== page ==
Saturday, November 15, 2008

McCain, Secretary of Defense?

If the new president is serious about Hillary Clinton for Secretary of State as he follows Lincoln's "team of rivals" approach, Barack Obama should consider John McCain as Secretary of Defense.

When the two meet on Monday, at Obama's suggestion it turns out, "sitting down in a serious way" to "find common ground," the discussion might include a role for McCain in the new administration.

McCain's maverick history makes it unlikely that Senate Republicans will look to him for leadership. (One of them, Jim DeMint of South Carolina, is already accusing him of betraying Republican principles.)

Despite campaign differences over the past in Iraq, Obama and McCain, if they teamed up, would be faced with implementing an exit strategy being firmed up in the last days of the Bush Administration and shifting military attention to Afghanistan and Pakistan. The political aspect is not in much dispute

As Gen. David Petraeus' most vocal admirer, McCain is in a position to bring together the new Commander-in-Chief and the armed forces, and his abrasiveness, unlike that of the armchair warrior Donald Rumsfeld, could be effective in a Pentagon that needs strong leadership.

On the campaign trail, McCain persuaded a substantial number of voters that he was qualified to lead the nation on national security. As an Obama Administration focuses on saving the economy, he could provide leadership and reassurance in the war on terror.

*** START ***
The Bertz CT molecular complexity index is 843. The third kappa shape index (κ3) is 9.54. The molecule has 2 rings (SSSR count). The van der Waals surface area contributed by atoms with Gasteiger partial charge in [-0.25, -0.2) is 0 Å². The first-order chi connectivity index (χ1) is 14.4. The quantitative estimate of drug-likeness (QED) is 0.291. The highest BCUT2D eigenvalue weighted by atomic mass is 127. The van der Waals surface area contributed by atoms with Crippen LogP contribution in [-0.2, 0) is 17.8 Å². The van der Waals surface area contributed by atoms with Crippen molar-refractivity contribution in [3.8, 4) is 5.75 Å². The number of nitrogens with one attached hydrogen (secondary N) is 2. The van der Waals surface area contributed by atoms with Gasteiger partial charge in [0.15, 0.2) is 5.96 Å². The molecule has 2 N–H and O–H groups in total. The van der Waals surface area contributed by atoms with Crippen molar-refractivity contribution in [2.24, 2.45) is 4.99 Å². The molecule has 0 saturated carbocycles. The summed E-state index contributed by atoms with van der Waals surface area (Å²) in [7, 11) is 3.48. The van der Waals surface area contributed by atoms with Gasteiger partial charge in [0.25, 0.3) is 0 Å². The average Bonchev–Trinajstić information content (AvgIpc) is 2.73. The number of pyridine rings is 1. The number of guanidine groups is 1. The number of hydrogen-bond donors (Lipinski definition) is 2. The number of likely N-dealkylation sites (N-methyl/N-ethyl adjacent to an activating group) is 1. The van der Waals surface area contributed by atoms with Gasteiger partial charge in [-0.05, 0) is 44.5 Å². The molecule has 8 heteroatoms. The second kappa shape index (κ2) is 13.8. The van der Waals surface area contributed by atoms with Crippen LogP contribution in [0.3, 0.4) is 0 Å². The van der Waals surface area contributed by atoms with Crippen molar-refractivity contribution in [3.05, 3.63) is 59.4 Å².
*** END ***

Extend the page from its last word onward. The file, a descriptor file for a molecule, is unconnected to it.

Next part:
If Obama is as generous and inclusive as he appears to be, bringing both of his chief rivals for the presidency on board would be a strong signal that national unity is possible.


Bob Munck said...

Ohh, McCain replaced by a Democratic senator from Arizona. Janet Napolitano is a Democrat, you know. That could get us to 61, or a real 60 with Leiberman driven into the wilderness.

Anonymous said...

Actually, AZ law requires Napolitano to appoint a republican, but it is of her choice. She could certainly appoint a weaker Republican to ease her chances at winning the seat in 2010.

McDuff said...

Yes, because bipartisanship for bipartisanship's sake is always productive, and is especially helpful to the democrats.

Sometimes you need to not work with people if you want to get things wrong. Like, if those people are opposed to the thing you want to get done. Seriously, is there any rationale here that includes "What McCain Would Do As Secretary Of Defense And Why He Wouldn't Fuck It Up And Obstruct Meaningful Reform" or are we just hynotised by the bright lights on the Fantasy Cabinet Simulator?

Anonymous said...

You're kidding, right? What qualifications does McCain have for SecDef? He crashed 3 planes? He almost failed Annapolis? He gets his Sunnis and Shiites confused? He thinks Spain is in Latin America? Look at how he jumped into the Georgia conflict without bothering to learn the facts. The man is a career politician who blows with the wind. If there is one change I am hoping for in an Obama administration, it's that COMPETENT people will get the jobs.